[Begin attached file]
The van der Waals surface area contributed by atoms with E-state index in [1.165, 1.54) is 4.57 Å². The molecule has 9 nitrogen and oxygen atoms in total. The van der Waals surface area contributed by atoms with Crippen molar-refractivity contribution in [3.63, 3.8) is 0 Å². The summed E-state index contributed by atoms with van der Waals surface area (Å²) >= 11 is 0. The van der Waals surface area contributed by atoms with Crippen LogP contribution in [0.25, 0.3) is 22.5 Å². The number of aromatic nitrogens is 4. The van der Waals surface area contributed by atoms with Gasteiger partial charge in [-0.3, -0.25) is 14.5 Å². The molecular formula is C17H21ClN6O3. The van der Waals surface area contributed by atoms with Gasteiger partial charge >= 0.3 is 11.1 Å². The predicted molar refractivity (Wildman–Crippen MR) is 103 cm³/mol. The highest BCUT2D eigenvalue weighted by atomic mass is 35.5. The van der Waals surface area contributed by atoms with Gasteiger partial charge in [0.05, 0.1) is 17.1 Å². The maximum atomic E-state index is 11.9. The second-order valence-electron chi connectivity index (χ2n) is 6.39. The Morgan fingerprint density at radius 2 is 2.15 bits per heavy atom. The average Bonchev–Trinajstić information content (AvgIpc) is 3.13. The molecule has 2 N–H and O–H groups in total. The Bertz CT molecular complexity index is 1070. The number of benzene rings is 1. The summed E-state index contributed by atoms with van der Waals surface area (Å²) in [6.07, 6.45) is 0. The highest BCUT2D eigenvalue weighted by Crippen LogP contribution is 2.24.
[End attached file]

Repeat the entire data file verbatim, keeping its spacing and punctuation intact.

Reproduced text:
The van der Waals surface area contributed by atoms with E-state index in [1.165, 1.54) is 4.57 Å². The molecule has 9 nitrogen and oxygen atoms in total. The van der Waals surface area contributed by atoms with Crippen molar-refractivity contribution in [3.63, 3.8) is 0 Å². The summed E-state index contributed by atoms with van der Waals surface area (Å²) >= 11 is 0. The van der Waals surface area contributed by atoms with Crippen LogP contribution in [0.25, 0.3) is 22.5 Å². The number of aromatic nitrogens is 4. The van der Waals surface area contributed by atoms with Gasteiger partial charge in [-0.3, -0.25) is 14.5 Å². The molecular formula is C17H21ClN6O3. The van der Waals surface area contributed by atoms with Gasteiger partial charge >= 0.3 is 11.1 Å². The predicted molar refractivity (Wildman–Crippen MR) is 103 cm³/mol. The highest BCUT2D eigenvalue weighted by atomic mass is 35.5. The van der Waals surface area contributed by atoms with Gasteiger partial charge in [0.05, 0.1) is 17.1 Å². The maximum atomic E-state index is 11.9. The second-order valence-electron chi connectivity index (χ2n) is 6.39. The Morgan fingerprint density at radius 2 is 2.15 bits per heavy atom. The average Bonchev–Trinajstić information content (AvgIpc) is 3.13. The molecule has 2 N–H and O–H groups in total. The Bertz CT molecular complexity index is 1070. The number of benzene rings is 1. The summed E-state index contributed by atoms with van der Waals surface area (Å²) in [6.07, 6.45) is 0. The highest BCUT2D eigenvalue weighted by Crippen LogP contribution is 2.24.